“The NCAA is a tough nut to deal with,” said state Sen. Jake Corman, R-Benner Township.
He sat down with the Centre Daily Times editorial board Wednesday, three days after the NCAA dropped the rope in its lawsuit with him on the same day it repealed the historic sanctions against Penn State.
Corman, a Penn State alumnus who grew up in the university’s backyard, talked about the volatile events of the week, his part in some and his perspective on others.
He said he thinks the NCAA stopped its opposition to the suit Corman filed in January 2013 because, after the Commonwealth Court upheld the validity of the state’s Endowment Act, which would keep the $60 million in fine money in Pennsylvania, the only thing left to litigate was the legality of the consent decree, the document Penn State signed accepting the NCAA punishment.
“The troubling part of the consent decree that has been so hard for people in the community to deal with is it went to the heart of who we are,” Corman said. “It’s that mantra, ‘Success with Honor.’... It was adopted by the community, our philosophy of life.”
After the court determined the Endowment Act was constitutional, Corman said, there were attempts to settle the lawsuit but no agreement on terms. The NCAA, he said, wouldn’t budge on sanctions other than turning over the fine money; Corman, in return, already had a court ruling saying that money would stay in Pennsylvania, so it didn’t seem like much of an offer.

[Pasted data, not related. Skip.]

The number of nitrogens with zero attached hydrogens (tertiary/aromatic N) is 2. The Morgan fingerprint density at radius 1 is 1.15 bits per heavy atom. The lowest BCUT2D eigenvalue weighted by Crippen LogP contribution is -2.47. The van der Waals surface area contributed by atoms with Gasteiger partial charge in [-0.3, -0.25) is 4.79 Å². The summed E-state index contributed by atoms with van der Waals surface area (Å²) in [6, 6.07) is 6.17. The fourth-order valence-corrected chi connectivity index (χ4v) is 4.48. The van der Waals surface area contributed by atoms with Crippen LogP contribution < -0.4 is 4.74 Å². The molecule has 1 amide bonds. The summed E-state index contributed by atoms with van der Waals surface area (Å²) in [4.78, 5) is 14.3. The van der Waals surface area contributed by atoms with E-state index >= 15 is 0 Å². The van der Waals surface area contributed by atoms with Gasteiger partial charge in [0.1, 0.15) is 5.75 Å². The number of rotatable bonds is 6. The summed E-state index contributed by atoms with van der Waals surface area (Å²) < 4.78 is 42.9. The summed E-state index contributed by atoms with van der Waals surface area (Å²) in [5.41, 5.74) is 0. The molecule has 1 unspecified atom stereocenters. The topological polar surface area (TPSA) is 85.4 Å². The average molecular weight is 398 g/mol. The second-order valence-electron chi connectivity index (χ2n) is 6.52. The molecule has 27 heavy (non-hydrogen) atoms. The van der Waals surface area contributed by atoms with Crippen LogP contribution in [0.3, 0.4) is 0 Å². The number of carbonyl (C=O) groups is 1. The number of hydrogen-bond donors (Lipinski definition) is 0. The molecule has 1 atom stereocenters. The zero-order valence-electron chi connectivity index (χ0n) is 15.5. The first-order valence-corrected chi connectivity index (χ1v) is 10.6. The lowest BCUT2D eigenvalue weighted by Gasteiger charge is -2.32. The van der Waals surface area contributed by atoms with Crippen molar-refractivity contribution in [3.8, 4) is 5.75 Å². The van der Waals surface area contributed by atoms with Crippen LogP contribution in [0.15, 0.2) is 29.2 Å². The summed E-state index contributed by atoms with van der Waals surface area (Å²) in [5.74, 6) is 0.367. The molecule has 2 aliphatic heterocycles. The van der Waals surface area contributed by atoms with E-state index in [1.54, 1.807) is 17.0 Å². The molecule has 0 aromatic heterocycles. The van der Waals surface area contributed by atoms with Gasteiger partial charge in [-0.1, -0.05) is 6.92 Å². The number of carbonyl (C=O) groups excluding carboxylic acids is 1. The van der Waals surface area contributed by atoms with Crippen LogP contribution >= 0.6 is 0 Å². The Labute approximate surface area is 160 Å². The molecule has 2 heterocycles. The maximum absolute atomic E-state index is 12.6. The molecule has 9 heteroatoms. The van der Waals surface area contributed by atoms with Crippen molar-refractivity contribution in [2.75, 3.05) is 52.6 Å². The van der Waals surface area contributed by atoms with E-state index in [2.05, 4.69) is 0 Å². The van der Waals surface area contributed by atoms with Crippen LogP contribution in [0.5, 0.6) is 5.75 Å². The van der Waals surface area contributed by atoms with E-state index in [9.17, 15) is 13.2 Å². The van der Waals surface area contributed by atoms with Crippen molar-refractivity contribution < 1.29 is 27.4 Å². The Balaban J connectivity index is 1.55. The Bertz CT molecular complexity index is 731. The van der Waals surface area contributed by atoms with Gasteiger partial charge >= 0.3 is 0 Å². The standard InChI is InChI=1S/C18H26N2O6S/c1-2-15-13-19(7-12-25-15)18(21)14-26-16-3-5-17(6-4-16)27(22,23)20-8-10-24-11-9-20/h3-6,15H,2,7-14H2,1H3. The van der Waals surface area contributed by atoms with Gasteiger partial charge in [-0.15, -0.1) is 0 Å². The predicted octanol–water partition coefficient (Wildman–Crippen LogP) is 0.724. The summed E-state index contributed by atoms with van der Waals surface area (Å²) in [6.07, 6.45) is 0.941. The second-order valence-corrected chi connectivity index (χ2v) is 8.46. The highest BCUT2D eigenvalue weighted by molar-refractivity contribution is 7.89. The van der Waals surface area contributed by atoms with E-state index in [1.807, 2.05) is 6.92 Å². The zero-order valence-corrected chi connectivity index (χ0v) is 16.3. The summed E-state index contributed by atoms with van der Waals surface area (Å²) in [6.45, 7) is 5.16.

“I think a trial would have been healthy,” Corman said. “I don’t know if we would have won, but I’m a fan of due process.”
A ruling on the NCAA’s motion to dismiss the suit was expected Monday, but Corman said he has still not received word on disposition in the case.
He also weighed in on proposals for restructuring of the Penn State board of trustees. The Senate has legislation on deck that would reduce the number from 32 to just 23, including eight elected alumni and five gubernatorial appointments.
Corman isn’t sold on that idea.
“I’m not particularly thrilled at having 253 legislators and the governor decide the size of the board of trustees of Penn State University,” he said. Instead, he would like the university to “take a good hard look” at the board and come back with its own ideas.
“I think a smaller board is probably better,” he said.
Corman has a complicated relationship with the university. Like most alumni, he frequently says “we” when talking about his alma mater, even when on the opposite side of an issue.
“Penn State sort of took the corporate mentality” as the Jerry Sandusky scandal unfolded, he said. “Gotta save the corporation, no matter who we throw out of the boat,” he said.
“You could say they did, they saved the program. ... But this isn’t a corporation. It’s full of people who spent their lives as part of this thing.”
That doesn’t mean he doesn’t empathize with those making decisions in a bad situation. When asked what he would have done in then-President Rodney Erickson’s shoes, he responds judiciously.
“He was faced with a very difficult situation,” Corman said. He thinks the Freeh report was mishandled but said “that’s easy for me to say now.”
So does he think Penn State made epic changes in recent years to merit parole on its sentence?
“I take offense to the comment from (NCAA President) Mark Emmert that we had a culture problem,” Corman said, claiming the university never had a “win-at-all-costs attitude” and pointing to the academic success of Penn State athletes.
“What (Joe) Paterno tried to teach us was that the success of football could build a better university.”